My point is: there is such a thing as the wrong audience. There is such a thing as the wrong reader. While I would love to believe that my work is for "everyone", the fact remains that a portion of a percentage are actually going to want to read my work, based on whatever mashup of words lands on the back cover (or, synopsis). I've had a couple of those "You can't sit with us!" experiences lately, and I'll be honest - they knocked my ego on its ass.
I tend to write from the gut. My imagination is a pretty dark and twisted place to be, because it's an extension of my real-life experiences. I don't live in a sitcom world where every problem I've ever had is solved in the span of 30 carefully edited minutes. I don't have a laugh track accompanying my sarcasm. I don't even have theme music!
What I do have is this catalog of stories that itch at my hands. They scratch and whine until I get moving, creating dialogue and scenes that I've been staring at for years in the cinema of my mind. There are family stories that beg to be told, lest they die and fade from memory like their cast of characters has. There are stories that come from seemingly nowhere; nightmares, conversations with hyperactive children, day dreams while driving (To the driver of the Subaru on Route 1 - sorry. I was busy "writing". I'm sure you can buff that out).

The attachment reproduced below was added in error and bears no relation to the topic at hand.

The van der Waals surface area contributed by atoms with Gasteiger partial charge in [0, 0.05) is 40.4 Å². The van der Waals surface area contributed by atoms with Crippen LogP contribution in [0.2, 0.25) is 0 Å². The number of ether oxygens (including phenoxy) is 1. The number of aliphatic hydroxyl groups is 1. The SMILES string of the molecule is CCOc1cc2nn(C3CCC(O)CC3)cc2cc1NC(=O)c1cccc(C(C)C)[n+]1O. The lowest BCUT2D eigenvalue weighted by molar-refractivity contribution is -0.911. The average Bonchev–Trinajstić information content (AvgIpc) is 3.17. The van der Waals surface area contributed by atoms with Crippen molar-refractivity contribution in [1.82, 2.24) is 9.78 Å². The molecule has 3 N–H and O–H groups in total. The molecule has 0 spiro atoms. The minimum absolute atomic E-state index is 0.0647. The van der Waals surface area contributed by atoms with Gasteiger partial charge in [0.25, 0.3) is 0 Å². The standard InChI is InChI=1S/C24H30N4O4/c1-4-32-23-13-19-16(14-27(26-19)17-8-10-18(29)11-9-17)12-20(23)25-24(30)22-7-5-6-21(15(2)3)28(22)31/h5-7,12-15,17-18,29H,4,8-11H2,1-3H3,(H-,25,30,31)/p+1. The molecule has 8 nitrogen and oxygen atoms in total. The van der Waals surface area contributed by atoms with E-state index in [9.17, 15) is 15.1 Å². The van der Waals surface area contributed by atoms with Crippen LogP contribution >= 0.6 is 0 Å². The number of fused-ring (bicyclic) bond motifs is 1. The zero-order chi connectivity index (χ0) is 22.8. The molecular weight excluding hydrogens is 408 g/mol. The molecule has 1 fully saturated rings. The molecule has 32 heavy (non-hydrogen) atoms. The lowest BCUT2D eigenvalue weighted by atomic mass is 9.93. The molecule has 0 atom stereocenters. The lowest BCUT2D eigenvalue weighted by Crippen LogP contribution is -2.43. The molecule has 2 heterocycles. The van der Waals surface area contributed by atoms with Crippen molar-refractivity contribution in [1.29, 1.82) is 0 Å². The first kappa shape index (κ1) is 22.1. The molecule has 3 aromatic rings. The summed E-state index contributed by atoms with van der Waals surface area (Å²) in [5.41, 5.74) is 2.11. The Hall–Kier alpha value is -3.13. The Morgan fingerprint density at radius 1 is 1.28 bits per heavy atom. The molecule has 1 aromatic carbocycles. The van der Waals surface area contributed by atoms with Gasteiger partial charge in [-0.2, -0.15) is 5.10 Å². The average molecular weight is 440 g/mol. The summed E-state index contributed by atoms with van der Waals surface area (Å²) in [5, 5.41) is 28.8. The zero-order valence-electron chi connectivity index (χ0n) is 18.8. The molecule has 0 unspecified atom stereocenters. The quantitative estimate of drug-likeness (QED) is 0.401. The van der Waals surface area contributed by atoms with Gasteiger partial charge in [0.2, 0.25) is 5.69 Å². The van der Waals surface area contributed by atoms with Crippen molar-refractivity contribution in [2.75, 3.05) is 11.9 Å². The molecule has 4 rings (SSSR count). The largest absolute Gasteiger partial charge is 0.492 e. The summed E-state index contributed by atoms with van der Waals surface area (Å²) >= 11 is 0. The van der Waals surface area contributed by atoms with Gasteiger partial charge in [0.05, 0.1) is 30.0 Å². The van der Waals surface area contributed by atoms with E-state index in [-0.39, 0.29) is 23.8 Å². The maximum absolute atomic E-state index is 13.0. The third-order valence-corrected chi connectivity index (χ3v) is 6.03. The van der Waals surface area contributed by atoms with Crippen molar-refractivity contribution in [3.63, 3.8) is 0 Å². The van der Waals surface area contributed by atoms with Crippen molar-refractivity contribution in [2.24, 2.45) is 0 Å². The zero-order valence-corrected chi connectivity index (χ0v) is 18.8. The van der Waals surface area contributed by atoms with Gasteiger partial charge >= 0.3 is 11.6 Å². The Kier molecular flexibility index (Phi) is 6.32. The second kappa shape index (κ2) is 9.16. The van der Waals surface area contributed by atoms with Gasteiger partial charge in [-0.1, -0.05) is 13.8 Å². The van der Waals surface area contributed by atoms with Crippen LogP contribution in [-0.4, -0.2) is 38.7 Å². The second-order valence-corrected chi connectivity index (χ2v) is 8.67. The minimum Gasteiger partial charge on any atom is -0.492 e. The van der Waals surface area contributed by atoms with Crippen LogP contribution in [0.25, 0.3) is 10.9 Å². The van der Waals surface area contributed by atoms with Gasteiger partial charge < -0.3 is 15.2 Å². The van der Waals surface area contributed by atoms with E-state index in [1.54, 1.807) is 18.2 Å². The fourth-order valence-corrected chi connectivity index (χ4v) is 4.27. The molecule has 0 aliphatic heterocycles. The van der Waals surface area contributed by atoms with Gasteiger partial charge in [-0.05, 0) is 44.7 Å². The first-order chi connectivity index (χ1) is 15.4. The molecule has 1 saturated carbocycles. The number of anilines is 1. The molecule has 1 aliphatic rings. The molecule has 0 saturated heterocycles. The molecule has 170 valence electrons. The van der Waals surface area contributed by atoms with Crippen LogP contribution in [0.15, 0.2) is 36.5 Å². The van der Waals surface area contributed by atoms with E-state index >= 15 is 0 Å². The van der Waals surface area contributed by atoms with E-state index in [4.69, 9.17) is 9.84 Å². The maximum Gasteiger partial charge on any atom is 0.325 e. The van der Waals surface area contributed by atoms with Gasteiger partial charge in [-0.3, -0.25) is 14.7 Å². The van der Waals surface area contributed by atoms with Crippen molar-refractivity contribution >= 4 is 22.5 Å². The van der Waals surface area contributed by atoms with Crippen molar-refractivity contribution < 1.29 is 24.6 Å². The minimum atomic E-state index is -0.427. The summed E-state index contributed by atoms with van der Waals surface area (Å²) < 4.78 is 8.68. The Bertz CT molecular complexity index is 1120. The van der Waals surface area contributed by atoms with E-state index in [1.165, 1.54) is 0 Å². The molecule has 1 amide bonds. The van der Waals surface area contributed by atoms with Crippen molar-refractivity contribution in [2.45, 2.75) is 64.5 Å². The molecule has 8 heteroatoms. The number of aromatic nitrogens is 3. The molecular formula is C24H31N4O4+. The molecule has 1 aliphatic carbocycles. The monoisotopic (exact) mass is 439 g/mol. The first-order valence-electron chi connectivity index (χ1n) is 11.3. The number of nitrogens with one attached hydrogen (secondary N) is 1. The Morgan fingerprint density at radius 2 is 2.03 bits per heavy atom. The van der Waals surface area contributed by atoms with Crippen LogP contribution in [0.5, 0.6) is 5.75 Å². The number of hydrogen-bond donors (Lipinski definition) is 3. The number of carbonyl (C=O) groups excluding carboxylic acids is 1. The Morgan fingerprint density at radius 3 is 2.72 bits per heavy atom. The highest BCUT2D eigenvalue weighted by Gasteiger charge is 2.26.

... and someday, when the planets align and the stars are just so, the right readers will find me.
I've seen it happen to you, too. Stop pitching fantasy to housewives that want to read inaccurate descriptions of S&M. Dystopian sci-fi rarely can't hold a conversation at the historical romance table - don't sit there! Your people are out there, waiting for you. You just need to look - and submit - in the right places.